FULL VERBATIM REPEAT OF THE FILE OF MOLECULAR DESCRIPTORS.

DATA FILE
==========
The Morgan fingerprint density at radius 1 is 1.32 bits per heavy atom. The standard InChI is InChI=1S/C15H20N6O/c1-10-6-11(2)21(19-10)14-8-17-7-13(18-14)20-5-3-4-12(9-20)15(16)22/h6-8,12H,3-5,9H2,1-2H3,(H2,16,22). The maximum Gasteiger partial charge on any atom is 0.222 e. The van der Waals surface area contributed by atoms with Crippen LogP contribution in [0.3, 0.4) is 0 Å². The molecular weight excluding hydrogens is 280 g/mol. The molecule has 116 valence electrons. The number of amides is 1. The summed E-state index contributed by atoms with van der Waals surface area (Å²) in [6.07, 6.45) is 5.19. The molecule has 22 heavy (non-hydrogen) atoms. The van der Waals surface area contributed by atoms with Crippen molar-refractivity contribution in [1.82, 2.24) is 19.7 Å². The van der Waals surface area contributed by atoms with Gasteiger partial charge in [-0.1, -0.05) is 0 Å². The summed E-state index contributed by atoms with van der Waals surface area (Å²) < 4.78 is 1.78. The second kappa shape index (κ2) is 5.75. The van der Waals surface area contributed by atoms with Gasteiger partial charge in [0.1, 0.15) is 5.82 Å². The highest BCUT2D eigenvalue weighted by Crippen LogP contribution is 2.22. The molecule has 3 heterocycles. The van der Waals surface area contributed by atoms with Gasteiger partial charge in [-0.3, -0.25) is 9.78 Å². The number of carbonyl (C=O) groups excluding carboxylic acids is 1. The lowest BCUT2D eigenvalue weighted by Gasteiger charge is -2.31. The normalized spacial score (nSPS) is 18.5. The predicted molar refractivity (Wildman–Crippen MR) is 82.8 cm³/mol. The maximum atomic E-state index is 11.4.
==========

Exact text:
The Morgan fingerprint density at radius 1 is 1.32 bits per heavy atom. The standard InChI is InChI=1S/C15H20N6O/c1-10-6-11(2)21(19-10)14-8-17-7-13(18-14)20-5-3-4-12(9-20)15(16)22/h6-8,12H,3-5,9H2,1-2H3,(H2,16,22). The maximum Gasteiger partial charge on any atom is 0.222 e. The van der Waals surface area contributed by atoms with Crippen LogP contribution in [0.3, 0.4) is 0 Å². The molecular weight excluding hydrogens is 280 g/mol. The molecule has 116 valence electrons. The number of amides is 1. The summed E-state index contributed by atoms with van der Waals surface area (Å²) in [6.07, 6.45) is 5.19. The molecule has 22 heavy (non-hydrogen) atoms. The van der Waals surface area contributed by atoms with Crippen molar-refractivity contribution in [1.82, 2.24) is 19.7 Å². The van der Waals surface area contributed by atoms with Gasteiger partial charge in [-0.1, -0.05) is 0 Å². The summed E-state index contributed by atoms with van der Waals surface area (Å²) < 4.78 is 1.78. The second kappa shape index (κ2) is 5.75. The van der Waals surface area contributed by atoms with Gasteiger partial charge in [0.1, 0.15) is 5.82 Å². The highest BCUT2D eigenvalue weighted by Crippen LogP contribution is 2.22. The molecule has 3 heterocycles. The van der Waals surface area contributed by atoms with Gasteiger partial charge in [-0.3, -0.25) is 9.78 Å². The number of carbonyl (C=O) groups excluding carboxylic acids is 1. The lowest BCUT2D eigenvalue weighted by Gasteiger charge is -2.31. The normalized spacial score (nSPS) is 18.5. The predicted molar refractivity (Wildman–Crippen MR) is 82.8 cm³/mol. The maximum atomic E-state index is 11.4.